The Hour – Season Two
You’ll have to pardon the pun – hard when it is one lame enough to live in the script for Skyfall alongside lead Bew Whishaw- but every time the closing credits for this show start to roll I can’t help but think to myself that this is one of the only shows screening that still feels full-length; The Hour is the last true hourlong drama, it makes you feel everyone of its sixty minutes ( yes, there are technically only fifty-odd to each episode but try telling me that when it’s running). This isn’t because the show is supremely dense, dark or demanding, in fact the reason rather derives from the opposite; it lingers loosely on the details of what little drama it has and this approach can seem laborious to the Ritalin riddled mind of a member of MTV’s ADD-ridden, acronym addicts that I call a generation.
Abi Morgan, the writer-creator of the series, is well aware of this fact and quite simply doesn’t care; though nor should she. She is not just delivering a show about another era but one that feels like it came from the very same time in which it is set and unlike some other recent examples she isn’t simply scripting speeches in which characters speak about the importance of integrity in television but delivering a living example of it. It’s a brave, bold and oft brilliant move that won me over to the show’s side during its debut season last year, but now that the novelty of its approach has worn off do I still feel the same about this slowest of shows?
No, I don’t but the thing is Abi Morgan doesn’t seem to feel the same way about her show either. The smartest thing about the UK model is its short seasons: US cable stations radical listed the medium when they started ordering thirteen episode batches instead of the usual twenty-two, a trend that networks have only just now jumped on but back in the Motherland they’ve taken things even further, ordering only a finite amount of short and sweet six-episode seasons. This brevity is what differentiated the debut seasons of The Hour and say, The Newsroom: where one was forced to stretch out subplots from cameo’s to core stories the other was able to focus only on the features that it found important, telling only the stories that it wanted and needed to tell.
The other important difference between the two is that while The Newsroom‘s attempt at incorporating political intrigue into the tale of an idealized TV news program was an alien and altogether disposable thread The Hour‘s was arguably of equal importance to that of the titular TV program, thou no less perplexing at times. For every conflict with a studio head there was another with a spy, for every on-air mangling there was a murder and so the line between constructing a story and deconstructing a conspiracy grew faint and hard to find. Though it didn’t always work for me in action this too was an approach that I admired in theory.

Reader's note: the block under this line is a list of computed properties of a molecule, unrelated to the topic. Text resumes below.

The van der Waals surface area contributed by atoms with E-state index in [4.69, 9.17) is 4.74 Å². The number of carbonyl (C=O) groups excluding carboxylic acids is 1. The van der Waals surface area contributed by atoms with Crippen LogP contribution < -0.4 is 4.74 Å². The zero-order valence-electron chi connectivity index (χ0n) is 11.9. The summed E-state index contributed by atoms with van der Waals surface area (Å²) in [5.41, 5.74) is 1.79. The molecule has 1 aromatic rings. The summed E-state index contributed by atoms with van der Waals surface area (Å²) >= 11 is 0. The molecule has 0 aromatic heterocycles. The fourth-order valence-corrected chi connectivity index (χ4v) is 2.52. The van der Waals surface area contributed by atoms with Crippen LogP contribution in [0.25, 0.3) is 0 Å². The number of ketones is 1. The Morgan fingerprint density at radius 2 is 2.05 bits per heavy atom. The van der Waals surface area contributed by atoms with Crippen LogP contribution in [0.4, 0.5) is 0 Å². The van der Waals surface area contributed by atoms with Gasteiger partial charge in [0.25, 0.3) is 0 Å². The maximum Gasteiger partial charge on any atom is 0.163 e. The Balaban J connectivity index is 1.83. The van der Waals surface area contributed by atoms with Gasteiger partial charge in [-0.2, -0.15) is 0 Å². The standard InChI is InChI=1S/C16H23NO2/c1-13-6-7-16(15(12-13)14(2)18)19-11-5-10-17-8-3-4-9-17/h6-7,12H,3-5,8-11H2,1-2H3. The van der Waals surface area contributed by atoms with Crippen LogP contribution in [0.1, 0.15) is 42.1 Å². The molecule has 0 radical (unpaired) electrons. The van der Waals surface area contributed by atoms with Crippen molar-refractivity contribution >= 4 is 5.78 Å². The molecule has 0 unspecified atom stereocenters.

The one downside to the small and self-contained stories of the US is that second seasons tend to be more of a sequel than a continuation and the stories can sometimes require some stretching to fit this structure; this is where a british series can stumble. So as The Hour wrapped it’s spy story up during the final episode of its first season I was interested to see how the show would resurrect it this year, what lengths it would have to go to in order to limbo back into that genre fare. It turns out though that they just don’t bother to at all ( at least not yet) and this is perhaps the bravest thing that the show has done yet; imagine if Homeland had returned to show Carrie and Brody simply settling into suburban life, their connection severed and the conflict behind them.
There is a new plot that takes that now vacated second place – something to do with bud, strippers and photography – but it is secondary in nature as well as name; the show instead spending more time in the offices of the studio and the streets of sixties London. The strange relationships between the three leads are thus given more time to stretch, skirt and subvert, the stories covered ( including the Space Race, The Arms Race, Race Relations, The Soho sex trade and others – are more plentiful but no less potent and the introduction of the new head of news, Malcolm Tucker himself, Peter Capaldi, is actually allowed to be important.
There is a conversation in the premiere between Capaldi and Romola Garai’s lead character about ‘Uncovered’ a new news program that has recently launched on a competing network which emulates the harrowing honesty and incorruptibility of ‘The Hour’ with some success. Capaldi raises its critical and commercial success to her and she retorts by saying that yes, it may be more popular now but that is only because it is newer and flashier, two traits that attract the impatient eye of the general public, but so long as they remain better they will outlast it in the end. To me this is Morgan commenting on the success of her own show, which she has actually actively made less flashy; she is saying that so long as it is so classy in its construction, so purposeful in its pacing and so brave in its broadcast then people will continue to watch it. In my case she seems to be right, for while there are some flaws in the show I for one will be sticking with it through this long-seeming short season and any more that may come after it.